News roundup: Proteus may be no-teous, DOJ leads on Google-Fitbit, HHS’ mud fight, Leeds leading in health tech, malware miseries, comings and goings

Proteus stumbles hard, cuts back. The original ‘tattle-tale pill’ company, Proteus Digital Health, plans to lay off 292 people in the San Francisco Bay Area and to permanently close its three Redwood City and Hayward locations, starting 18 January, according to notices sent to California state and local offices, including the state employment development department. It is unclear where Proteus will be located after the closures.

This followed after Proteus failed to launch a twelfth funding round of $100 million. According to reports, they furloughed most of their employees for two weeks in November and are reorganizing. This is after a substantial number of investors have put in about $487M in funding through a Series H (Crunchbase), including a game-changing investment by Novartis dating back to 2010.  Proteus achieved unicorn status about three years ago, but its high-priced pill tracking technology with a pill sensor tracked by a skin-worn monitor reporting into a smartphone has a built-in limited market to expensive medication. Otsuka Pharmaceutical in 2017 partnered with Proteus for an FDA-cleared digital medicine system called Abilify MyCite that basically put an off-patent behavioral drug back into a more expensive tracking methodology. But Proteus remains a great idea on tracking compliance in search of a real market, and may not have much of a future. San Jose Mercury News, CNBC

But ingestible detectable pills are still being tested. On Monday, as Proteus’ bad news broke, eTectRx announced its FDA clearance of the ID-Cap System and its testing at Brigham and Women’s Hospital and Fenway Health, focusing on HIV medication when used for treatment and prevention. Release, HISTalk

Department of Justice taking the lead on scrutinizing Google’s Fitbit acquisition. The Federal Trade Commission also sought jurisdiction over the transaction. According to the New York Post, “both agencies are concerned that a Google-owned Fitbit would give the search giant an even bigger window into people’s private data, including sensitive health information, sources said. Under the Hart-Scott-Rodino Act, all large mergers must file proposals with both the DOJ and the FTC, but only one antitrust agency reviews the merger.”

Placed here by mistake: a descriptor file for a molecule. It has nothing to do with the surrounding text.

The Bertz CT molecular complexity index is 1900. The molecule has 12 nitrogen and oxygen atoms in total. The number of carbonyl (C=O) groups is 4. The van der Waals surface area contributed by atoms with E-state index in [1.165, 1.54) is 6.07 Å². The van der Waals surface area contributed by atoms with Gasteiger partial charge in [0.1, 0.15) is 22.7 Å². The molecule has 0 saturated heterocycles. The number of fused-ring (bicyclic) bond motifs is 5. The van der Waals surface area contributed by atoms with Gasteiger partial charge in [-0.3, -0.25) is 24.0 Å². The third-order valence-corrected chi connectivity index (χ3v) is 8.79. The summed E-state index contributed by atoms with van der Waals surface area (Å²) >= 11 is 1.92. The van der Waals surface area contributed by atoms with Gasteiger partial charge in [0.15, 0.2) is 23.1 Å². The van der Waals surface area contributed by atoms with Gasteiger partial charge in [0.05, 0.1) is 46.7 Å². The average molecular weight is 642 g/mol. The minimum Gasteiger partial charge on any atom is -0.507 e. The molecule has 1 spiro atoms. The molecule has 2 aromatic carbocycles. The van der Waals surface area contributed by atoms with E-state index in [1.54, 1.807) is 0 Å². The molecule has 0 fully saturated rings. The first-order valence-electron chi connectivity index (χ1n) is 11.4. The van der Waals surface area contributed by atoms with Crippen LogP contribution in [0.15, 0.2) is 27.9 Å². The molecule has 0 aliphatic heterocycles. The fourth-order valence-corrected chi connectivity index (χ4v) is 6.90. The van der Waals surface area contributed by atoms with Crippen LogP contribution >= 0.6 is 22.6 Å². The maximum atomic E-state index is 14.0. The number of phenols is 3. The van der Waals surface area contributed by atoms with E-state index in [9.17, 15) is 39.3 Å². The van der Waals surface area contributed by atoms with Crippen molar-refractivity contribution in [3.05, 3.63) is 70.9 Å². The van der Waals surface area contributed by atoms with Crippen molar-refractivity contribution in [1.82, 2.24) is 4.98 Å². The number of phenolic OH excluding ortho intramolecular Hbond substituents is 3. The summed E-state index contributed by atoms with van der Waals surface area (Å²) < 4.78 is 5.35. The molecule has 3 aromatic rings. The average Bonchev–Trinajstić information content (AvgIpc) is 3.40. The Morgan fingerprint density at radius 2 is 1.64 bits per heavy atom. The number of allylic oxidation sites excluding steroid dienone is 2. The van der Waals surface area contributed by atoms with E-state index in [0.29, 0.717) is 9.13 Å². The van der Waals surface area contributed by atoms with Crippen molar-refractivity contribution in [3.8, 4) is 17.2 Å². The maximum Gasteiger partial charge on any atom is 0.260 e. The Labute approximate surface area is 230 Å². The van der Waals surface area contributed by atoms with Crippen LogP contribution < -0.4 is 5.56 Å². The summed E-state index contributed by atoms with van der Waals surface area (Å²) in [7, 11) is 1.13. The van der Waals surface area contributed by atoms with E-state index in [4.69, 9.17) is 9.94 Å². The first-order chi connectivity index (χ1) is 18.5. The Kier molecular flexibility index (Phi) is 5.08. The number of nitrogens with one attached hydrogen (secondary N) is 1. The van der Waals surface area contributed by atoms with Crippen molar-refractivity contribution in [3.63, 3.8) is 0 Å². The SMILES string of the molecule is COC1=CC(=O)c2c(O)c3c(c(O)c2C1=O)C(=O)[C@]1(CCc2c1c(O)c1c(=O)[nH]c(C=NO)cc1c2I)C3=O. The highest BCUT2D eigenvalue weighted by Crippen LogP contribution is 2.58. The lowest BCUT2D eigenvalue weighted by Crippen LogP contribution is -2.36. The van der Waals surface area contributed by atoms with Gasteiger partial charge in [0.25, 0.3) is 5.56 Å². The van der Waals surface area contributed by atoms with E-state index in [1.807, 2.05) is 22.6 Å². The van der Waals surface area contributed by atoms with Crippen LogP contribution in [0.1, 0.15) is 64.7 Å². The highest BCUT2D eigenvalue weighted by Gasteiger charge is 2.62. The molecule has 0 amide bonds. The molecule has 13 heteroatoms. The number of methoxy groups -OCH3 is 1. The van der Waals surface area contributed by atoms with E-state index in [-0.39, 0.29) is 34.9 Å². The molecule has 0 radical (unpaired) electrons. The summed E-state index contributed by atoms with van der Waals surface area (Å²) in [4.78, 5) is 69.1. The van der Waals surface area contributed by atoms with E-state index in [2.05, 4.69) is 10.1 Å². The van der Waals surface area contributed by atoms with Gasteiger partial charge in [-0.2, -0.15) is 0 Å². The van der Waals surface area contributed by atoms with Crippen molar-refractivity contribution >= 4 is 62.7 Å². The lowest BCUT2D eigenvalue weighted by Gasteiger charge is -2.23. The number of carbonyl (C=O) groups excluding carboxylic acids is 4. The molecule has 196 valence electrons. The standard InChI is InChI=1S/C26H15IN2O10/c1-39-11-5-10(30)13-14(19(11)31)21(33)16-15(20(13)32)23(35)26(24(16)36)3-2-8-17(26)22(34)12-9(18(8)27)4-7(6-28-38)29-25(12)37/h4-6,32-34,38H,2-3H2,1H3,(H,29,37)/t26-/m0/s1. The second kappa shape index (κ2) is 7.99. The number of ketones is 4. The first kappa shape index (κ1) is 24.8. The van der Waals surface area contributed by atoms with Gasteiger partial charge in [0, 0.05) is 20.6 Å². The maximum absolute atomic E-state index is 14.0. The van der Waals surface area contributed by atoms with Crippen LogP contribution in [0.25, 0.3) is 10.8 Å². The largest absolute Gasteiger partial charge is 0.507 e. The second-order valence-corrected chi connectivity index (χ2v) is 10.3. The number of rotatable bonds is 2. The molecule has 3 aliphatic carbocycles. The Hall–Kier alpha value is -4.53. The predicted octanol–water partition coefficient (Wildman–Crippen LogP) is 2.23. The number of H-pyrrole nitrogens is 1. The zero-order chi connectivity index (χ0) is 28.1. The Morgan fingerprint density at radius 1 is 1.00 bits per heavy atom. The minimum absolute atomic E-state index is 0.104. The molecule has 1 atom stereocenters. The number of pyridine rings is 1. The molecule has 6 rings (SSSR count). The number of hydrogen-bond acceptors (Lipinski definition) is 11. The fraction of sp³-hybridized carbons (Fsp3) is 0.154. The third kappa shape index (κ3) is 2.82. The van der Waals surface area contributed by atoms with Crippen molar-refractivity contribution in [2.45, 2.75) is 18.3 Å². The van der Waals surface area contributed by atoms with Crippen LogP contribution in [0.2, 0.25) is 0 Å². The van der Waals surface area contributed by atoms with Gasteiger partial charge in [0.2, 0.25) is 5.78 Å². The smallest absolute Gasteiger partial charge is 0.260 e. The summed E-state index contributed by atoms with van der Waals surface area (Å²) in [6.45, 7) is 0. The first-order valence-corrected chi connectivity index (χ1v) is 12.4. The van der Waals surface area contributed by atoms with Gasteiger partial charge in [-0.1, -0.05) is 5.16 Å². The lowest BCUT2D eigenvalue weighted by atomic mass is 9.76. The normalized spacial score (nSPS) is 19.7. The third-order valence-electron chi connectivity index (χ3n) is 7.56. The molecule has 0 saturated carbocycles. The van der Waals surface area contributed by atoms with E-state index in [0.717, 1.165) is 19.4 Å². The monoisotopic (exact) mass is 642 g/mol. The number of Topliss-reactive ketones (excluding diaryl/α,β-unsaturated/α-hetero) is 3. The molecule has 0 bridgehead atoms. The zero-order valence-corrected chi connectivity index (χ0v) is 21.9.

Coal from stockings being thrown about at HHS. According to POLITICO and the New York Times, the disagreements between Seema Verma, the head of the Centers for Medicare and Medicaid Services (CMS), and the Cabinet-level Secretary of Health and Human Services (HHS), Alex Azar, have boiled over, enough to have to be settled by the President’s acting chief of staff, Mick Mulvaney. According to the Times, both President Trump and VP Mike Pence have told them to find a way to work together. Both are administration appointees, but President Trump has not been reluctant to cut a mis-performing or overly contrary appointee loose. The latest salvo from those obviously not on Ms. Verma’s side was the revelation that she requested compensation for jewelry stolen on a business trip, contrary to government policy of course. She was compensated for other items which is standard. (Isn’t that what homeowners’ insurance is for? And what sensible person actually travels with valuable jewelry?) Under Ms. Verma, CMS has been quite progressive in developing new business models in Medicare fee-for-service, moving providers to two-sided risk, and innovating in both Medicare and Medicaid. It will either be settled, or one or both will be gone. Pass the popcorn.

Leeds picks up another health tech company. Mindwave Ventures is opening an office there, as well as appointing Dr Victoria Betton and Dr Janak Gunatilleke to the roles of chief innovation officer and chief operating officer. Mindwave develops technologies around digital products and services in healthcare and health research. Leeds reportedly is home to over 250 health tech companies and holds an annual Leeds Digital Festival in the spring [TTA 11 April].

Ransomware attack hits Hackensack Meridian. Systems were down for about a week. While this large New Jersey health system hasn’t admitted it, sources told the Asbury Park Press that it was ransomware. And if it’s not ransomware, its Emotet and Trickbot. Read ZDNet and be very apprehensive for 2020, indeed, as apparently healthcare is just one big target.

Comings and Goings: There may be some end of year bombshells, but after last week’s big news about John Halamka, it’s been fairly quiet. Paul Walker, whom this Editor knew at New York eHealth Collaborative, has joined CommonWell Health Alliance as executive director. Mr. Walker was most recently Philips Interoperability Solutions’ vice president of strategy and business development. CommonWell’s goal is improving healthcare interoperability and its services are used by more than 15,000 care provider sites nationwide. Blog release, Healthcare Innovation ….Dr. Jacqueline Shreibati, the chief medical officer for AliveCor, is joining Google Health in the health research area. Mum’s the word when it comes to Fitbit (see above). CNBC ….Peter Knight has pleaded guilty to falsifying educational credentials to gain his position as chief information and digital office at Oxford University Hospitals NHS Foundation Trust. He held that position from August 2016 until September 2018. BBC News